As I walked through the gallery, I found this piece particularly interesting due to its raw, straightforward nature. The artwork portrays men of the gay community taking stereotypical, ‘appealing’ photos; so yes, these selfies are indeed made to impress. Some of my classmates found this artwork disturbing, but I found it intriguing. At first, I thought this artwork was about superficiality, and it might just be. However, I thought about how people take selfies because they either really love themselves (there’s absolutely nothing wrong with loving yourself, it’s actually a good thing), or they are trying to learn to love themselves by gaining approval from their intended audiences. Selfies are about boosting your own confidence; you take them because you want to flaunt how great you look! And so maybe these types of selfies are more common to find within gay dating profiles, but it reminds me how open the community is. People are able to be comfortable enough to post these types of photos of themselves, and I find it to be pretty brave.
In addition, the angles of these selfies are what really spoke to me. I feel that the artist chose some very unique photos that had great angles. I thought the angle the photo was taken could also tell a lot about the person themself. For example, the third photo (the one after the black combat boots) shows a man lying on his stomach, in a very submissive manner. Perhaps, he is trying to appeal to men who are dominant and controlling. From these 12 selfies, it is clear that people really do project what they view as idealistic onto, not only themselves, but also to their audiences. If a man takes great pride in his penis, he will snap a photo of it to show that he is looking for something similar in another man, because it is what he finds attractive or desirable.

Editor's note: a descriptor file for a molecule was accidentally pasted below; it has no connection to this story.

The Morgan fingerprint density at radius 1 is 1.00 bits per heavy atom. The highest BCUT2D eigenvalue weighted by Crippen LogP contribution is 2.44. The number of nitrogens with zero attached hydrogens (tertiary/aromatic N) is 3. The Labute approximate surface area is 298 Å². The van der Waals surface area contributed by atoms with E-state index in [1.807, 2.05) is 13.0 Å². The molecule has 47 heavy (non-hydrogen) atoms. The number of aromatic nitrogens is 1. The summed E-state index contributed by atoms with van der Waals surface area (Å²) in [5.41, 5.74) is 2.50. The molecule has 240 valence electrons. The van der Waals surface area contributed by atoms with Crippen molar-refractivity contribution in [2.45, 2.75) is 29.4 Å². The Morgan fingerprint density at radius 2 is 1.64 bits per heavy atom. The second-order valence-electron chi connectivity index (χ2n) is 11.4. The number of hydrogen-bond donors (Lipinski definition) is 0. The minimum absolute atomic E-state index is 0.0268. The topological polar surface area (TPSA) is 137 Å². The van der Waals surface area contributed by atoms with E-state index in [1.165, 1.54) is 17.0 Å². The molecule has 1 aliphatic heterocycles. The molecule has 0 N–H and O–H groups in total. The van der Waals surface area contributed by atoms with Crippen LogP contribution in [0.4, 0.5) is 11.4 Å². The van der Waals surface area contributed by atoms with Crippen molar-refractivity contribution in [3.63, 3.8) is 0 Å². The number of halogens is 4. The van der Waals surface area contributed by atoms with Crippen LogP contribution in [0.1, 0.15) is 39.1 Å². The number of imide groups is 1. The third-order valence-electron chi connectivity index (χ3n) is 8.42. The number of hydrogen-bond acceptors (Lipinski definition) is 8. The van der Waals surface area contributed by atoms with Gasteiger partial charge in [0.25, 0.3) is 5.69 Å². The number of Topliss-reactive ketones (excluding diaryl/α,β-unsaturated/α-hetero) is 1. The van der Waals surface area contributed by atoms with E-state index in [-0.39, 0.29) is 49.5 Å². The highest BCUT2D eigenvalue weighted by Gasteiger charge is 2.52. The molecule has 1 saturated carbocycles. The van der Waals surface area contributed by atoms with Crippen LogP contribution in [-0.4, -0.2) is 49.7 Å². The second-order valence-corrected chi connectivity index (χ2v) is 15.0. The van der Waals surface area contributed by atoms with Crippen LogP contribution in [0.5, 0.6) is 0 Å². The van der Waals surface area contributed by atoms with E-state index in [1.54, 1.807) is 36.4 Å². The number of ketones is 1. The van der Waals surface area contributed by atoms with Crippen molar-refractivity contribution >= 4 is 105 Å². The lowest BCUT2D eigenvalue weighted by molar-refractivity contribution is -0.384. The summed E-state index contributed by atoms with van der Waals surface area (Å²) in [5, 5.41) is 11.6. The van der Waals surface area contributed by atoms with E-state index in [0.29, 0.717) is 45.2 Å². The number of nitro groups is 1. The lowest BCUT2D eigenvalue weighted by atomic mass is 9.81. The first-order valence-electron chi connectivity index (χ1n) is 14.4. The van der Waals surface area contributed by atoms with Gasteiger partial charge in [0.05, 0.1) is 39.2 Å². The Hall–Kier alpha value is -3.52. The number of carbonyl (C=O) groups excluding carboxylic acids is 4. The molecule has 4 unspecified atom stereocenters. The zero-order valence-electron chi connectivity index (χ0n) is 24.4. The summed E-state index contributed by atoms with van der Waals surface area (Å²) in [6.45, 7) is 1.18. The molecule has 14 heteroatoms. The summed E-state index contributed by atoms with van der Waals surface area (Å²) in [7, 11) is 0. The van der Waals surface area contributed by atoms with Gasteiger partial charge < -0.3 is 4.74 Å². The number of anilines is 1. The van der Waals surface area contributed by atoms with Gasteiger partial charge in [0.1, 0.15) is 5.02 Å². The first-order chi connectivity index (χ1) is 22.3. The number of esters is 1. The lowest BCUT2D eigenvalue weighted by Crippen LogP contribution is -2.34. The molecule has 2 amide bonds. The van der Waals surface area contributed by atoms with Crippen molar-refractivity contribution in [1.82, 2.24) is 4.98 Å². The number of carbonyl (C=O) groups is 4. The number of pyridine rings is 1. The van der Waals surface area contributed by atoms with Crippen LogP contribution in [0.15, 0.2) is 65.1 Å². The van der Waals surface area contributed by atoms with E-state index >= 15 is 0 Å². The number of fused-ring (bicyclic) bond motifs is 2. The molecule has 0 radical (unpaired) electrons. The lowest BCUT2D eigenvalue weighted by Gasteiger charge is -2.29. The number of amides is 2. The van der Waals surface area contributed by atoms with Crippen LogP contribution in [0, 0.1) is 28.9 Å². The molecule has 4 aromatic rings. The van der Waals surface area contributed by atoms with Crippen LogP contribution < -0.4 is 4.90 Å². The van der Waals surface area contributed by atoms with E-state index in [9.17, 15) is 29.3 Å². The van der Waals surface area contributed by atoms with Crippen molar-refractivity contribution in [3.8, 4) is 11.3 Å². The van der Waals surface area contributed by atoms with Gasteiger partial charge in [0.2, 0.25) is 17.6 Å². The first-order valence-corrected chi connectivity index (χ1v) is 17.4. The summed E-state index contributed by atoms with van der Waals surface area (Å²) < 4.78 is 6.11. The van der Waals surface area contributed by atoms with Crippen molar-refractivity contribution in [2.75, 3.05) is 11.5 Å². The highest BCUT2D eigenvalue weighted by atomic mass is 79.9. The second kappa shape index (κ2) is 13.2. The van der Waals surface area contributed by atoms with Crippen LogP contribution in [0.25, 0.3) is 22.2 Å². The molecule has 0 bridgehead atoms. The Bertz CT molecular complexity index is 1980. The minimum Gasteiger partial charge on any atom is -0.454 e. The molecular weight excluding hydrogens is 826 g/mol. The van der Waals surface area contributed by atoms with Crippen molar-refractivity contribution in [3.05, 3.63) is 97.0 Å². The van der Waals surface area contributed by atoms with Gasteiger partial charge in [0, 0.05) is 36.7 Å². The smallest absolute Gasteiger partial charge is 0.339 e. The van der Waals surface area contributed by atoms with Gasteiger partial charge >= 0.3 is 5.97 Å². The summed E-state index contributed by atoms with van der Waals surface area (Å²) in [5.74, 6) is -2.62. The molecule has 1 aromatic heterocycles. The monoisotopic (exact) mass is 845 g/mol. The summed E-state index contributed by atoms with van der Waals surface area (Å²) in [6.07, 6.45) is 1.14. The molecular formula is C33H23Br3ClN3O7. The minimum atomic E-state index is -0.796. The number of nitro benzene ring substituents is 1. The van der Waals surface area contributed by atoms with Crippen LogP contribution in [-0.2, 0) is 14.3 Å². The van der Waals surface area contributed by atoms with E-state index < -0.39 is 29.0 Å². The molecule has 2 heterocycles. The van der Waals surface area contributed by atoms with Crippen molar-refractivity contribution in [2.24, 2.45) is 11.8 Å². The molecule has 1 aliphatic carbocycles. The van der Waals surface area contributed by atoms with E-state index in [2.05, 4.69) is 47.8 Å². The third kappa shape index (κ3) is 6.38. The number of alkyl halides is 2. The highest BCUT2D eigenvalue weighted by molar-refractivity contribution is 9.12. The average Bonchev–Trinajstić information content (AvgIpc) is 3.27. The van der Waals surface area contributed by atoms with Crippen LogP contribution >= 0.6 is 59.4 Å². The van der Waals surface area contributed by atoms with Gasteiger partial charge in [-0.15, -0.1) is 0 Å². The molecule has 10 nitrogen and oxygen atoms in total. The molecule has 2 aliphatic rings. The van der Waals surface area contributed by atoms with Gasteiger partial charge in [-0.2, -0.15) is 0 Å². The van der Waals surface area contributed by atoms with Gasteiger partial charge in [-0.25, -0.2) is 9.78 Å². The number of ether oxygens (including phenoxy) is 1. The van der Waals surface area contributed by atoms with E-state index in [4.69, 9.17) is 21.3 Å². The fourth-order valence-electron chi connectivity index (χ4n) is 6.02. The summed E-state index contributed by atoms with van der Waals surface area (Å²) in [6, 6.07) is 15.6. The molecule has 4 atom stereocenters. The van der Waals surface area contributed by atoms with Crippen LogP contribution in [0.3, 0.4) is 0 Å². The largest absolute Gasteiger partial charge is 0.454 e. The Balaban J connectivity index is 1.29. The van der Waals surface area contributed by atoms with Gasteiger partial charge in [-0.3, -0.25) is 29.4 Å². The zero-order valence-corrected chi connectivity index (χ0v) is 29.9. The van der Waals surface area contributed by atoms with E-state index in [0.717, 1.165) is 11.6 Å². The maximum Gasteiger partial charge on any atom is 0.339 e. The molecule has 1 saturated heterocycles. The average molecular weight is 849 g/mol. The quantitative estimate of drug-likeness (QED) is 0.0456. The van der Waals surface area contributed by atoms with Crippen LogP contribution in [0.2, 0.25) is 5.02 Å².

After looking up what Kang Seung Lee had to say about this piece, it really a lot of things into perspective for me. He found most these photos by searching through various gay dating websites, and he is particularly interested in how the gay community’s “stereotyped desires” and fetishes. Again, these selfies are meant to project what each person thinks is attractive in general. He is also trying to depict how digital devices have greatly impacted how people see images and photos. From what I can tell, Kang Seung Lee does not believe this is a bad thing; in fact, he seems to appreciate how the “digital culture” has come to shape art. He says that photos based on digital culture are “small, portable, precious, and labored”, showing that he has nothing against modern technology affecting modern art.